Fatigue and Environmentally Assisted Cracking Behavior of Wrought and Additively Manufactured 316L Stainless and HY-80 and LA-100 Steel
Dr. Robert Kelly (Chair)
Dr. Ji Ma (MSE, UVA)
Dr. Sean Agnew (MSE, UVA)
Dr. Peter Alonzi (Data Science, UVA)
Dr. James Burns (Advisor)
Metal additive manufacturing (AM) is an attractive technology that can directly produce complex part geometries with just feedstock material and an AM machine. The 316L stainless steel alloy has received significant attention as an AM feedstock material for its combination of moderate strength and high corrosion resistance. To date, research on AM 316L has focused on microstructure and first order properties like strength and ductility with limited studies on environmental degradation. Three research tasks are proposed to evaluate the effect of environment on the corrosion fatigue and stress corrosion cracking (SCC) performance of AM 316L, produced using the laser powder bed fusion (LPBF) AM process, through comparison with its traditional, wrought counterpart. A fourth task is proposed to compare HY-80 a wrought steel used for naval construction to Directed Energy Deposition (DED) LA-100. Mechanical properties, and deformation behavior in the as built and the hot isostatic pressed (HIP) condition are evaluated in Task 1. Using a linear elastic fracture mechanics (LEFM) paradigm, Task 2 compares the SCC performance of wrought and AM 316L in 4.5M MgCl2 from room temperature up to 85°C. Task 3 evaluates the corrosion fatigue crack growth behavior of wrought and AM 316 in humid air and 0.6M NaCl at various frequencies. Task 4 establishes baseline environmentally assisted cracking (EAC) behavior of AM LA-100. The results from this research will provide a survey of the EAC performance of AM 316L, HY-80, and LA-100 and identify the microstructural features introduced by AM that control its EAC performance.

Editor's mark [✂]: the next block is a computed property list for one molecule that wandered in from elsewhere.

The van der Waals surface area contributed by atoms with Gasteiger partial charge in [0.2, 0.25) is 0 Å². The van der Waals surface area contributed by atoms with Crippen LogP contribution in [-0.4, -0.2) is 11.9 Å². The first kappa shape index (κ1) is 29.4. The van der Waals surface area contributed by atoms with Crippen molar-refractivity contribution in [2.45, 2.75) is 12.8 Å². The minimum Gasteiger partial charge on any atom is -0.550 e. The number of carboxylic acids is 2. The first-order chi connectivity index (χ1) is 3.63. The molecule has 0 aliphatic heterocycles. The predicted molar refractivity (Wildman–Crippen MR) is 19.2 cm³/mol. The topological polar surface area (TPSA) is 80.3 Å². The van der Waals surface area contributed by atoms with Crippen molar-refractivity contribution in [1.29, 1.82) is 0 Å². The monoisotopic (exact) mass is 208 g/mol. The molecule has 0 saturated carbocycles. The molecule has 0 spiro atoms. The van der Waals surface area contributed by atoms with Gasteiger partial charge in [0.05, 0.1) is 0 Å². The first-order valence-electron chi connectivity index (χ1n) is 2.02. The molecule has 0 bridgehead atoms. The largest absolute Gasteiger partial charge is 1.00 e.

All interested persons are invited to attend.
Please contact Michael Roach for Zoom information.